“I believe the nicest and sweetest days are not those on which anything very splendid or wonderful or exciting happens, but just those that bring simple little pleasures, following one another softly, like pearls off a string.”
It has been 18 months, to the day, since my unexpected life began. Back then, there were some dark, difficult days!
What are my days like now?
Very different from the previous two decades I lived as a married, stay at home mother who spent her days caring for her family and volunteering service in my church and community. These days I’m up early, get myself ready for work, my children ready for school and daycare, I try to get dishes unloaded from the dishwasher, dinner in the crock pot, and a load of laundry done before I drive a carpool to the elementary school, drop my youngest at daycare and commute to work–arriving at work between 7:30 a.m. and 9 a.m., depending on the day and the traffic.
What do I think about it all?
Mostly I think how carefree I feel. When my unexpected life began, and my entire world changed so quickly, completely and unexpectedly, I doubted I’d ever feel carefree and light-hearted again. But thank goodness I was wrong.
We’ve healed. We have sweet days again. And although not every day is splendid, wonderful and exciting, we’ve been blessed with time together (now that I work outside the home, our family time is even more precious and we know it, appreciate it and try to make the most of it), an increased appreciation for one another (a result of the additional service we’ve each had to render to one another to help our little family function) and an abundance of love for one another within our family circle (our shared experiences have strengthened the bonds of our unity even more.)
An additional opportunity has been the chance we’ve had, as a family, to appreciate the simple pleasures of nature. We live five minutes from the mountains. Access to them is just right up the street from our home.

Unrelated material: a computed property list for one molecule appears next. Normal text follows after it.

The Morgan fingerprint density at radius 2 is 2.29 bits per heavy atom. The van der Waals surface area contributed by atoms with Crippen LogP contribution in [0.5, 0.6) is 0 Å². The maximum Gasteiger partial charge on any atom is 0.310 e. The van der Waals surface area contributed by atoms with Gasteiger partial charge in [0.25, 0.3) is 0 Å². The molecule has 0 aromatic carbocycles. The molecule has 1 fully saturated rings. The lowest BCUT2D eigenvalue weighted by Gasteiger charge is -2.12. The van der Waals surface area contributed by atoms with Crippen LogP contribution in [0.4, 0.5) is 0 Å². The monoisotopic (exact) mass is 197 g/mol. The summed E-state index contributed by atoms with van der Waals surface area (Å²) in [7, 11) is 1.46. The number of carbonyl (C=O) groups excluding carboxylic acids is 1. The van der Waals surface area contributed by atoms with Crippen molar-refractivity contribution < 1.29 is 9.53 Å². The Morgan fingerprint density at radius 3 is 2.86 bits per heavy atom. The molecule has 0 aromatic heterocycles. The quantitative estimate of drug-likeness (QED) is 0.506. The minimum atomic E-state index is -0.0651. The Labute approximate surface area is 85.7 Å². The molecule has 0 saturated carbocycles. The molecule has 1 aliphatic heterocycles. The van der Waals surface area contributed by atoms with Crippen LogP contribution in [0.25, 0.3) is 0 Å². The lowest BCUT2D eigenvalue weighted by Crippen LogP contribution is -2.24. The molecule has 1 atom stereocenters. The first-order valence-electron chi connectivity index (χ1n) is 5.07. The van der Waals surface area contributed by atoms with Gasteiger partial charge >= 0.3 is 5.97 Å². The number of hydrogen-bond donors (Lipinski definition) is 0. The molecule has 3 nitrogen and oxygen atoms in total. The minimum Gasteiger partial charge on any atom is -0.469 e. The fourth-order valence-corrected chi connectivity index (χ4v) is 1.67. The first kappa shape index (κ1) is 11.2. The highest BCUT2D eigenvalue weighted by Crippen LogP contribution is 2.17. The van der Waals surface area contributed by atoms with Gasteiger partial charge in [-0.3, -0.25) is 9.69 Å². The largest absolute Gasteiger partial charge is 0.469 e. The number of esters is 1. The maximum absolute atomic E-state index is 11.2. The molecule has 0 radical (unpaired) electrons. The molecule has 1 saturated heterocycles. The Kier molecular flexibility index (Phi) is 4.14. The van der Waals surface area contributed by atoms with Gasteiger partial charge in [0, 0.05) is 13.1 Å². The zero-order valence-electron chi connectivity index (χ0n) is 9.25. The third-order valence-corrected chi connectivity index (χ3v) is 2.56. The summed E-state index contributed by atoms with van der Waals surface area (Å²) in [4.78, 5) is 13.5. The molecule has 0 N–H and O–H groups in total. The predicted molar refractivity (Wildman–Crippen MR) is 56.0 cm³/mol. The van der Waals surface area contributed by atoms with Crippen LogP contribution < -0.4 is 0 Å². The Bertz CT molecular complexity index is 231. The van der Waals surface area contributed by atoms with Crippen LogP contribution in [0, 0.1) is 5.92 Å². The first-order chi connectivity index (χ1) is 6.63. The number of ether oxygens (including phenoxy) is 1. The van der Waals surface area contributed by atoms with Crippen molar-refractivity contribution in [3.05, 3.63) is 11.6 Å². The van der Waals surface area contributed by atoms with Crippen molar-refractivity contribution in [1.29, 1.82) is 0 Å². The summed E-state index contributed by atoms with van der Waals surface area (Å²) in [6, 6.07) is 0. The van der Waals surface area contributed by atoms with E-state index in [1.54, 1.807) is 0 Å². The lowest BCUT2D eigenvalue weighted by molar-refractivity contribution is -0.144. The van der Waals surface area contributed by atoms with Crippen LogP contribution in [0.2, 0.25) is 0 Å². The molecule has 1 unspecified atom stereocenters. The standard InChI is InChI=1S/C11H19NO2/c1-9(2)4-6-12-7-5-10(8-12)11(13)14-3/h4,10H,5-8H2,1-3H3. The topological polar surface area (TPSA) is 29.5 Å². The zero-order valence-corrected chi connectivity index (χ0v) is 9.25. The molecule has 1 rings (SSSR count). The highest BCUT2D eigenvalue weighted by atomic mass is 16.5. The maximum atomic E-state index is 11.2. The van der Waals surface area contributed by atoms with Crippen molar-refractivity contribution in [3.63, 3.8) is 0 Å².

One such simple pleasure was the night Bachelor #5 took my boys up the canyon to “throw rocks.”
He came by after work and picked us up. There was a river he wanted to show the boys. When we arrived, Bachelor #5 taught the boys the simple pleasure of throwing rocks into the river. My sons were thrilled!
Bachelor #5 climbed all around the river bank, searching for the biggest rocks he could find, and then threw every giant rock he prospected into the river with a BIG SPLASH. My boys “oohed” and “ahhed” on the shore, thrilled with the splashes. It was like The Bellagio in Las Vegas, only without the beautiful opera music, instead, accompanied by the music of nature. It sounds unbelievable–because doesn’t every adult have the childhood memory of throwing rocks into water and making splashes? But I don’t think my sons had ever done anything like that before. (My former spouse excelled at showing our children the world and providing many material opportunities, but getting him to share the simple pleasures of life with us was not something he made time for very often, if at all.)
Bachelor #5 also demonstrated the simple pleasure of floating things downstream. He walked upriver from us, threw a big stick into the water, and encouraged my four-year-old to look for it floating by as the current carried it past him. It was so exciting for him to see the item traveling down the river! I don’t think the boys had ever done anything like that before, either.
Then Bachelor #5 said, “Ok! Now lets skip rocks!” He picked up a rock, threw it into the river and we all watched as it hopped and skipped on the surface of the water.
“Your turn!” he encouraged. My boys stood there, looking at him with puzzled expressions. I whispered, “I don’t think my boys have ever skipped a rock before, I don’t think they know how.”
Bachelor #5, so kind, patient and calm, looked at me with a flash of disbelief, probably wondering how my boys had missed these simple pleasures of life, but just as quickly, he turned and taught my sons to skip rocks on the water.
Then they all went back to throwing boulders into the water.
As I watched Bachelor #5 patiently carry rocks and help the boys throw them, and my boys dancing in excitement on the shore, I had to look away. So no one would see my unexpected reaction. Tears rolled down my cheeks as I watched my sons, traumatized way too early in their young lives, happily playing, learning new things and having an adventure enjoying a simple pleasure on a river bank–with a man. (I don’t know if all single mothers are like me, but I am almost desperate for my children, especially my sons, to be able to spend time with men so they will have male influence in their lives.)
I am so thankful for the simple pleasures that are ours to enjoy. We lost a lot entering our unexpected life, but we never lost each other OR the simple things that are free, all around us, in nature. And we ended up moving right to them.
Despite the challenging circumstances of our unexpected life and all we’d had to pass through to get to it, I realized that my children finally have everything I always wanted for them. I have something I always wanted to have too, something REAL.
I may not have found a diamond ring yet, but we were stringing the strand of our life with the pearls of simple pleasures, every day.
“The noblest pleasure is the joy of understanding.” (Leonardo da Vinci)
We owe a lot to our unexpected life. We have sweet days, simple pleasures and the noblest pleasure of all: understanding. Perspective. Appreciation. And a depth I doubt we could have acquired any other way.
The Unexpected Life.